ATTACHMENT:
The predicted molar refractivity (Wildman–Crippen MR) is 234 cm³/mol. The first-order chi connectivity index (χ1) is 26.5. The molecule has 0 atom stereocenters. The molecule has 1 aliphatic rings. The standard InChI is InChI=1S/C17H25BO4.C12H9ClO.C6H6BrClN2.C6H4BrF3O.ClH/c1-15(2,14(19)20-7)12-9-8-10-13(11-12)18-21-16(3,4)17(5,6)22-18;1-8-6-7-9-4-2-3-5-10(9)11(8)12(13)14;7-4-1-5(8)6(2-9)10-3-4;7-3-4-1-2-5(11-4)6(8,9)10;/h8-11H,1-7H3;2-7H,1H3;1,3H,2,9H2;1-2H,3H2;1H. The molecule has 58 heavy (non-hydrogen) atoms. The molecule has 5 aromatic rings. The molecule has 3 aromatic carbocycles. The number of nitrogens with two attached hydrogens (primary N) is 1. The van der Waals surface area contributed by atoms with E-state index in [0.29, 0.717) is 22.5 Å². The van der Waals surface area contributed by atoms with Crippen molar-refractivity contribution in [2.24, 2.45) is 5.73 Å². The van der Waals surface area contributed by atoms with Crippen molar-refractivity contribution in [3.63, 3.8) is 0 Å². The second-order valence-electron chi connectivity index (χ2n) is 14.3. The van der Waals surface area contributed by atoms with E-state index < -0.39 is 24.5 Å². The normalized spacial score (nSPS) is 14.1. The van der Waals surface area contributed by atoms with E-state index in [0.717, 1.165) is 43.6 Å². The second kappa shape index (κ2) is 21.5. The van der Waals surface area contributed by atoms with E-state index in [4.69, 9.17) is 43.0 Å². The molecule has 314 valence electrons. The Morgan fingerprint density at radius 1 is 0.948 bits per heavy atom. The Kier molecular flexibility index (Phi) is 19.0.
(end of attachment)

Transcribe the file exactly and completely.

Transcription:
The predicted molar refractivity (Wildman–Crippen MR) is 234 cm³/mol. The first-order chi connectivity index (χ1) is 26.5. The molecule has 0 atom stereocenters. The molecule has 1 aliphatic rings. The standard InChI is InChI=1S/C17H25BO4.C12H9ClO.C6H6BrClN2.C6H4BrF3O.ClH/c1-15(2,14(19)20-7)12-9-8-10-13(11-12)18-21-16(3,4)17(5,6)22-18;1-8-6-7-9-4-2-3-5-10(9)11(8)12(13)14;7-4-1-5(8)6(2-9)10-3-4;7-3-4-1-2-5(11-4)6(8,9)10;/h8-11H,1-7H3;2-7H,1H3;1,3H,2,9H2;1-2H,3H2;1H. The molecule has 58 heavy (non-hydrogen) atoms. The molecule has 5 aromatic rings. The molecule has 3 aromatic carbocycles. The number of nitrogens with two attached hydrogens (primary N) is 1. The van der Waals surface area contributed by atoms with E-state index in [0.29, 0.717) is 22.5 Å². The van der Waals surface area contributed by atoms with Crippen molar-refractivity contribution in [2.24, 2.45) is 5.73 Å². The van der Waals surface area contributed by atoms with Crippen molar-refractivity contribution in [3.63, 3.8) is 0 Å². The second-order valence-electron chi connectivity index (χ2n) is 14.3. The van der Waals surface area contributed by atoms with E-state index < -0.39 is 24.5 Å². The normalized spacial score (nSPS) is 14.1. The van der Waals surface area contributed by atoms with E-state index in [0.717, 1.165) is 43.6 Å². The second kappa shape index (κ2) is 21.5. The van der Waals surface area contributed by atoms with E-state index in [4.69, 9.17) is 43.0 Å². The molecule has 314 valence electrons. The Morgan fingerprint density at radius 1 is 0.948 bits per heavy atom. The Kier molecular flexibility index (Phi) is 19.0.